I asked this mother how she knew her baby was getting no milk during her time at the breast (which is what happens during “non-nutritive sucking”). I could see the realization dawn in her eyes. Smiling, this mother admitted that she really didn’t know that. I told her that I always assume a baby nursing at breast is getting milk.
At that moment, this mother realized that second-guessing her baby had been counterproductive for them both. She understood that to fully resolve her baby’s weight-gain issues she had to trust her baby to know what she needed, when she needed it, and for how long. (Her baby was full term and healthy, so she could follow her baby’s lead with confidence.) When she made the decision to trust her baby, it became her baby’s job-not hers-to know when to nurse. While I watched these mental wheels turn, this mother visibly relaxed as she felt her burden lifted.
Who Needs This World of Hurt?
What does it mean for your baby to “use your breast as a pacifier”? When you think it through in terms of how breastfeeding works, it is actually total nonsense. But if a mother buys into the assumptions that underlie this advice, it opens her up to a world of hurt. Believing that she has to guard against her baby “using her” has the potential to undermine breastfeeding, her relationship with her baby, and indeed her whole outlook on motherhood. Who needs this kind of negative take on their baby? Even without it, new motherhood is challenging enough.
But if a mother buys into the assumptions that underlie this advice, it opens her up to a world of hurt. Believing that she has to guard against her baby “using her” has the potential to undermine breastfeeding, her relationship with her baby, and indeed her whole outlook on motherhood.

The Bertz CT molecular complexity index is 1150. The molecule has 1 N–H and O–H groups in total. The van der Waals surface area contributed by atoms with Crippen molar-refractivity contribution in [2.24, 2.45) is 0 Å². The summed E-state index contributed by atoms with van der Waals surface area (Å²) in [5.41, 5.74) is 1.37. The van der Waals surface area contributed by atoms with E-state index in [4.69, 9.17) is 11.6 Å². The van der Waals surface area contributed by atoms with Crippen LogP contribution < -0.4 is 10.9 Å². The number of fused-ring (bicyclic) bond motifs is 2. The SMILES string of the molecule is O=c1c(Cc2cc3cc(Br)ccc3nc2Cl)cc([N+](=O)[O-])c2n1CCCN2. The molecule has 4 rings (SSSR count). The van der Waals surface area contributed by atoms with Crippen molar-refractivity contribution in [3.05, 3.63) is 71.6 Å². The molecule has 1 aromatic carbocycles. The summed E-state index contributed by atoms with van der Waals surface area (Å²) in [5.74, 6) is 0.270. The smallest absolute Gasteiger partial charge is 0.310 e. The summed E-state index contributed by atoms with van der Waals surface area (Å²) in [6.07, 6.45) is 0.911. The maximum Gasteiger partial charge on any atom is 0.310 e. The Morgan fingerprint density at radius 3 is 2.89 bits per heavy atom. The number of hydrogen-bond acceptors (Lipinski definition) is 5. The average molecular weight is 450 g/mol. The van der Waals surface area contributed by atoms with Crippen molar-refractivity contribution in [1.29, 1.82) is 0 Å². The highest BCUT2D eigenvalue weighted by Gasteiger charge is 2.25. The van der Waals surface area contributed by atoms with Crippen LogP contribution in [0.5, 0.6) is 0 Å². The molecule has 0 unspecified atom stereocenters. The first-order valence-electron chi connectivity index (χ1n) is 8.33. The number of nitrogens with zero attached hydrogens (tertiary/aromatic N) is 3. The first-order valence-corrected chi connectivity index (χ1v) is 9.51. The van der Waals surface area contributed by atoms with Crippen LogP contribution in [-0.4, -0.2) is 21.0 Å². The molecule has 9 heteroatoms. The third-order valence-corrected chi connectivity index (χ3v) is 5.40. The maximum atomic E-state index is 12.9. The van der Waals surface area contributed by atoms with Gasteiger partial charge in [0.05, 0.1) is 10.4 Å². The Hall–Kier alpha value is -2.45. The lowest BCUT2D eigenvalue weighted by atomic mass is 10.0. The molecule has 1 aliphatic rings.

Where did this odd outlook come from? I’m guessing it stems from formula-feeding norms. After all, when babies are bottle-fed, overfeeding is a genuine risk. Milk from a bottle flows so fast and consistently that babies have little control over their milk intake. At the breast, on the other hand, due to the alternating fast-then-slow milk flow from letdowns, breastfeeding automatically teaches our babies healthy self-regulation. (For more on how breast and bottle affect risk of overfeeding and obesity, see THIS 2012 study.)
To prevent overfeeding during bottle-feeding, it may actually make sense to stop a feed before baby appears to be done and give him a breast substitute to suck on so that his appetite control mechanism has a chance to activate. (Giving a baby regular breaks from fast milk flow while being bottle-fed is one way to prevent overfeeding and is one aspect of the paced bottle-feeding described HERE). But even though this strategy may be good during bottle-feeding, it is definitely not good when breastfeeding.
Babies know what they need. A happy and satisfying breastfeeding relationship is built on a mother’s trust in her baby. Only in places where formula-feeding norms are still alive in the cultural memory could the “don’t let your baby use your breast as a pacifier” advice take root and gain traction. If we want to make our world more breastfeeding friendly, part of our job must be to discredit this kind of misguided advice.
Originally published HERE.
Nancy Mohrbacher, IBCLC, FILCA lives in Chicago and is a board-certified lactation consultant who has been helping breastfeeding families since 1982. Her resources for parents include the books Breastfeeding Made Simple (with Kathleen Kendall-Tackett), Working and Breastfeeding Made Simple, her tiny troubleshooting guide Breastfeeding Solutions, and its companion Breastfeeding Solutions app, which is available in the App Store and Google Play. Her YouTube channel has more than one million views, and make sure to follow Nancy on Facebook too.